Posted by: sean | September 1, 2007

Isn’t Pacifism Impossible in the Real World? (1)

the following is taken from  pages 47 and 48 of War Inconsistent with the Religion of Jesus Christ by David Low Dodge (published in 1815).  Mr. Dodge founded the first peace society ever organized in America or in the world and was its first president (The New York Peace Society).  His book in its entirety can be read in .pdf or .html formats on the website.

We Cannot Survive as NonResistants

by David Low Dodge

Objection.  If Christians generally should adopt these sentiments, it would be impossible for them to subsist in this world in its present state, and if they did continue it must be in abject slavery.  They would become hewers of wood and drawers of water to the tyrannical and oppressive, and would only encourage them in their deeds of wickedness.  The injustice of men must be restrained or the earth will again be filled with violence.  The necessity of the case is such that mankind would be warranted to take up arms to maintain its rights and repel oppressors, if the Scriptures were silent on the subject.

Answer.  We have the history of the heathen world to teach us what mankind is without the light of revelation.  It is full of all unrighteousness, covetousness, and maliciousness; full of enmity, murder, debate, deceit, and malignity; people are proud, boasters, without natural affection, implacable, and unmerciful.  The very design of the gospel is to subdue and overcome these abominable passions and dispositions – not, however, by returning violence for violence, but by producing virtues directly contrary.  The great duty of Christians is to be a light to this wicked world by exhibiting in their conduct and conversation the spirit and temper of the gospel.  If such were the practice of Christians, we have reason to believe that wicked men would be overawed and deterred from their violence in a great measure.  Besides, if all real Christians should utterly refuse to bear arms for the destruction of their fellow men, it would greatly diminish the strength and boldness of warlike nations, so that it would be impracticable for them to prosecute war with the vigor and fury that they now do.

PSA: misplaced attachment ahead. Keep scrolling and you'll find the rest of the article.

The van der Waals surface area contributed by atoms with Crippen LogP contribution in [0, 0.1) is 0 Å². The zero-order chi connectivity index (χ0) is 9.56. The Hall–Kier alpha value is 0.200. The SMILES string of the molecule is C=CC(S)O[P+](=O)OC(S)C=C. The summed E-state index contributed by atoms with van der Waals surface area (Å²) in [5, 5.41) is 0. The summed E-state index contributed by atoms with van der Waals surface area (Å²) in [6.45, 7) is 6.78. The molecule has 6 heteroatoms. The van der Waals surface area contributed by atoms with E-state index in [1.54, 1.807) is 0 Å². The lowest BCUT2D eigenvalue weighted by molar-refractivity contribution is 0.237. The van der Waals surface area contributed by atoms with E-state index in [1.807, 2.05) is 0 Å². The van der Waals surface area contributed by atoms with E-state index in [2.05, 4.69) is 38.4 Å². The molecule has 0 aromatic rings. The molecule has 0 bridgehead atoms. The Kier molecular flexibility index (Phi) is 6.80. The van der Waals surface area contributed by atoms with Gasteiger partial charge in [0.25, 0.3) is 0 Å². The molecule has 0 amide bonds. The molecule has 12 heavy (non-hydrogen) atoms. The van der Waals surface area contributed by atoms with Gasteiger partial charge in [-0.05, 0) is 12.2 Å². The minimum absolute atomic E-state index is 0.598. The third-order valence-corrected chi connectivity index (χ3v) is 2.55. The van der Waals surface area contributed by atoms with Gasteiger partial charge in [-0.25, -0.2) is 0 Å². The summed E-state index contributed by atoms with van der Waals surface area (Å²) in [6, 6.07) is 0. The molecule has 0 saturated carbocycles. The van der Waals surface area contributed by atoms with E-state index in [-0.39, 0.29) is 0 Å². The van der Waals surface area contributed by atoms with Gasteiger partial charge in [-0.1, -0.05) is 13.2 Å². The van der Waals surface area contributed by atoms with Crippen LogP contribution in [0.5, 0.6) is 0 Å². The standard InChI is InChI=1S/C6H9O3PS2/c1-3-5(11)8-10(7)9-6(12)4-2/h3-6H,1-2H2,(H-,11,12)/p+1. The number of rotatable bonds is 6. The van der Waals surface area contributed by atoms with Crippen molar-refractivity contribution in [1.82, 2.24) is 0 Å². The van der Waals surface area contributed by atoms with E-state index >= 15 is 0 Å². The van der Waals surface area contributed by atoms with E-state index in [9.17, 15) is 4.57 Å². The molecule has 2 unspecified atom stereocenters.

But if the gospel prohibits war, then to urge the necessity of the case against the commands of God is open rebellion against his government as well as total distrust of his word and providence.  On the other hand, if Christians live in habitual obedience to God’s commands, they have the promise that all things shall work together for their good, and they have no reason to fear those who kill the body and after that “have no more that they can do.”

It is strange that Christians should have so great a reluctance to suffer inconvenience in worldly things for the sake of the gospel.  The scoffs and persecutions of the world and the fear of the loss of worldly things are powerful barriers against Christian warfare.  The gospel teaches us that all who live godly lives in Christ Jesus shall suffer persecution, and that through much tribulation the saints must enter into the kingdom of heaven.  Is it not plainly owing wholly to their conformity to the world that they now suffer so little persecution and practice so little self-denial?  If there is reserved for them an eternal weight of glory, so what if they, like their Divine Master, should not have a place to lay their heads?  If they are to inherit a crown of immortal glory, so what if they are called to suffer the loss of earthly things?  If they are hereafter to reign as kings and priests unto God, so what if they are not ranked among the great and honorable of the earth?  If they suffer with Christ, then will they also reign with him; but if they deny him, he also will deny them; and if they are ashamed of him, he will also be ashamed of them before his Father and the holy angels.  Let Christians then obey his commands and trust to his protection while they resolutely abstain from the wicked practices of the world.



  1. Mr. Dodge’s response here is very well thought through. The argument that the world will continue to be violent and unruly or that Christians will then be made slaves to pagans unless Christians are willing to stand up and fight is absurd. The fact is for the Christian, the coming of the Messiah is what determines why and what we do. Although it would be nice, we know that we are not going to bring the Kingdom of God to the earth on our own merits or by our own works.

    It is the removal of the Messianic Kingdom element of the gospel and the hope of the faithful that has led to the widespread support of the military by evangelical American Christian churches. Once we return to the Biblical hope and gospel, the ethics of Jesus will also have their place and will make sense. In the meantime, while most look to escape earth and their body to be a disembodied soul in heaven doing who knows what for eternity, the relevance of loving your enemy without stipulations doesn’t make sense.

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